Anyone reading the historical books of the Old Testament quickly realizes that the accounts are related in story form. Dutcher-Walls spends chapter 2 focusing on important aspects of biblical story-telling such as “Plot Development,” “Characterization,” “Point of View,” and “Time Flow.” Dutcher-Walls’s discussion of plot development is very informative. She writes about how to discover “beginnings and endings,” how to detect “scenic structure,” the importance of following the “story arc,” and recognition of “sequences” (e.g., command-enactment-report). Other important observations include how, “biblical narrative art . . . prefers actions over long descriptions of a person” (p. 55), and how the most common point of view in the historical books is that of the “third-person  narrator” (p. 62). While many of these observations are common-place for biblical scholars, they can be eye-opening for the beginning student.

Chapter 3 entitled, “Discerning the Interests of the Text,” is a helpful chapter that “examines the principal ways that the Old Testament passages convey the concepts and theology inherent in its writing” (p. xix). The ways that the historical books convey their interests include: “Building Presence” (repetitive emphasis on important points or people–e.g., the large amount of material focused on King David); “Establishing Authority” (e.g., the words of leaders or prophets); “Crafting Repetition” (the importance of repetition); “Setting Up Analogies Between Accounts” (defined as “an analogy between two stories, in which the story line in one passage closely resembles the situation in the other so that a comparison is set up, ” p. 80); “Using Direct Evaluation,” “Creating Patterns” (such as the formula for kings’ reigns); “Setting Up Models” (setting up one character to be compared against others); “Creating Dramatic Impact” (“using drama and intensity to focus an audience’s attention,” p. 91);  and “Using Detail to Increase Presence.” For each of these sub-categories, Dutcher-Walls provides examples.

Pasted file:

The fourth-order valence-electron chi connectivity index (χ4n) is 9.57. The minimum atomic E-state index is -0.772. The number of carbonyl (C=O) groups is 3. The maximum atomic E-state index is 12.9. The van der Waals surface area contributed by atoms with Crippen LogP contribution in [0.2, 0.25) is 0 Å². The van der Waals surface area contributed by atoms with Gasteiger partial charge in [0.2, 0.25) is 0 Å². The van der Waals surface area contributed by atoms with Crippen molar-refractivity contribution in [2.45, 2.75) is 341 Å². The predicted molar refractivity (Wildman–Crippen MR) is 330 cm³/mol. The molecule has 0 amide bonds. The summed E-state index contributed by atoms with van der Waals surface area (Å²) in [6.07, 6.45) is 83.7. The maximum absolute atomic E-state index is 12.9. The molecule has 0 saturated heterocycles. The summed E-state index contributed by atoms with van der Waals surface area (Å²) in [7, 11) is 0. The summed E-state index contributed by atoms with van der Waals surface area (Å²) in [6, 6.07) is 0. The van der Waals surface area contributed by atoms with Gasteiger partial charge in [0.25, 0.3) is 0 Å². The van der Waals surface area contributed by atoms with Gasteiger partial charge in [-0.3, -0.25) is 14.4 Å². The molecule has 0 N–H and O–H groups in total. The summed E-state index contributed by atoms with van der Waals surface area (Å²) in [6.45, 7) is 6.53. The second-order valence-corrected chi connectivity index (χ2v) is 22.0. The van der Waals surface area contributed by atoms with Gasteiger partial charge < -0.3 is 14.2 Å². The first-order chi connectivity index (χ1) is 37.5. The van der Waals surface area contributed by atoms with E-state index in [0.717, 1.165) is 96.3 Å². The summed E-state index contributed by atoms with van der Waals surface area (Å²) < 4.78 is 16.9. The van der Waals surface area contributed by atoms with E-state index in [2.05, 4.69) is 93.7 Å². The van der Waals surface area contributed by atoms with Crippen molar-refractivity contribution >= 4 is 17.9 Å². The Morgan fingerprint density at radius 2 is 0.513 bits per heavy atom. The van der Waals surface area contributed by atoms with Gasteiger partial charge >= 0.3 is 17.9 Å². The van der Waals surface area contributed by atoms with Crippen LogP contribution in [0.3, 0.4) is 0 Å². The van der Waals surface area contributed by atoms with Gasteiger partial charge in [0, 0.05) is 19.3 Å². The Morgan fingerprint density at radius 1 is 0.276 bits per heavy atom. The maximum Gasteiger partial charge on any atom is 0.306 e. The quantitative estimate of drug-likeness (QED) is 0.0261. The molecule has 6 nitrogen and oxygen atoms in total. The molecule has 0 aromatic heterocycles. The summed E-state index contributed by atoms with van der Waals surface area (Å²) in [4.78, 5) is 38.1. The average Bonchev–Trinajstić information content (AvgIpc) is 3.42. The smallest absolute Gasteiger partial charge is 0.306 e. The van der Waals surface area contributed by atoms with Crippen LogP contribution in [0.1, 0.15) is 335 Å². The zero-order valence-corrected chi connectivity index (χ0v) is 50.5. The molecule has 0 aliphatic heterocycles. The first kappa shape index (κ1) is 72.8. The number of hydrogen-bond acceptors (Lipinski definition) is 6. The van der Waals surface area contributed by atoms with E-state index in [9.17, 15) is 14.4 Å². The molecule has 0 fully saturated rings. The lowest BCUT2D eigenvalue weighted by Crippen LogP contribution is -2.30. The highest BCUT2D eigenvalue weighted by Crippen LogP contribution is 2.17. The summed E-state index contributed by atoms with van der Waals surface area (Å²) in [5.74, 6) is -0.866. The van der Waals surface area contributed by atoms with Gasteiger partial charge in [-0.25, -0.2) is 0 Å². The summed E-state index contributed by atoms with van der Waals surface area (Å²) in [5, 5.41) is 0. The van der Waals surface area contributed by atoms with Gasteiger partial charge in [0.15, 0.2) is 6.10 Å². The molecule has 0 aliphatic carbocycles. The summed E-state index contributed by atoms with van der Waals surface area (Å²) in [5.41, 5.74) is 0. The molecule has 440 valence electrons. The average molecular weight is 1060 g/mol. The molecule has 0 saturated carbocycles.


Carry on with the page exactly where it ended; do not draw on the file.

Patricia Dutcher-Walls, author of Reading the Historical Books.
Patricia Dutcher-Walls, author of Reading the Historical Books.